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Josephine Baker

Baker in [[Havana]], Cuba, 1950 Josephine Baker (born Freda Josephine McDonald; 3 June 1906 – 12 April 1975) was an African-American expatriate singer and entertainer, whose career was centered primarily in Europe and in particular in her adoptive country of France. In her early career she was also renowned as a dancer, and was among the most celebrated performers to headline in the lavish revues of the Folies Bergère in Paris. Her performance in the revue ''Un Vent de Folie'' in 1927 caused a sensation in Paris, with Baker in her costume consisting of only a girdle of bananas becoming not only her most iconic image but also a symbol of the jazz age and the 1920's. She was celebrated by all of the great artists and intellectuals of the era, with various circles dubbing her the "Black Pearl", the "Bronze Venus", as well as the "Creole Goddess". Born in St. Louis, Missouri, she renounced her U.S. citizenship to become a citizen of France in 1937 upon her marriage to Jean Lyon.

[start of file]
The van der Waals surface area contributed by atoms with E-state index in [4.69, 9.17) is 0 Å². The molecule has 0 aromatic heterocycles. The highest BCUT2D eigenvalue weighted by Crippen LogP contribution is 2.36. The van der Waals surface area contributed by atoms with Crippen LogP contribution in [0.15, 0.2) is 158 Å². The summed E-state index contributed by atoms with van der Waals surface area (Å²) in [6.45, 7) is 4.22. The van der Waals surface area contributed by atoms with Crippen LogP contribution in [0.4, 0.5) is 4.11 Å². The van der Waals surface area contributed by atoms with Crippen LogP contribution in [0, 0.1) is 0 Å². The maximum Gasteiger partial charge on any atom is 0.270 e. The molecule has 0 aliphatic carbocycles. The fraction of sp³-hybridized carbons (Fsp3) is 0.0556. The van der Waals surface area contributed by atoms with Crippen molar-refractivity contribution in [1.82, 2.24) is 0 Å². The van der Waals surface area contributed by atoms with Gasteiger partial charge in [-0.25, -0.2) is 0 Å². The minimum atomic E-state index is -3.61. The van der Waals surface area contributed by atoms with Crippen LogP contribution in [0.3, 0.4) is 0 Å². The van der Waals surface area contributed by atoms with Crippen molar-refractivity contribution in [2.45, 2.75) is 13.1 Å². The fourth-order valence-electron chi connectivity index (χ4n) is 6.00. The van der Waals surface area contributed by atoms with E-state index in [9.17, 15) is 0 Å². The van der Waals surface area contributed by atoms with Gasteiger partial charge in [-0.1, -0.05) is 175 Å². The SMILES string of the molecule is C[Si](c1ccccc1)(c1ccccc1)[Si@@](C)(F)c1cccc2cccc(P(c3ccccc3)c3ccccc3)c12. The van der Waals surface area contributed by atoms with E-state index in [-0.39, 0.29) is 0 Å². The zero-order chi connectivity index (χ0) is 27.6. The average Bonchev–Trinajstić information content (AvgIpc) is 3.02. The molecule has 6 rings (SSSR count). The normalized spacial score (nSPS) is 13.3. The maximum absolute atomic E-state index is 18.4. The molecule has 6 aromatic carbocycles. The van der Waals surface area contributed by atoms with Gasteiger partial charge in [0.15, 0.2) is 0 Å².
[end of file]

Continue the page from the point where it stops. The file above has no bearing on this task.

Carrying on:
Baker was the first person of African descent to become a world-famous entertainer and to star in a major motion picture in the silent film ''Les Sirene des Tropiques'' (1927). Baker refused to perform for segregated audiences in the United States and is noted for her contributions to the Civil Rights Movement. In 1968 she was offered unofficial leadership in the movement in the United States by Coretta Scott King, following Martin Luther King, Jr.'s assassination. After thinking it over, Baker declined the offer due to her children.

She was also known for assisting the French Resistance during World War II, and received the French military honor, the Croix de guerre and was made a Chevalier of the Légion d'honneur by General Charles de Gaulle.
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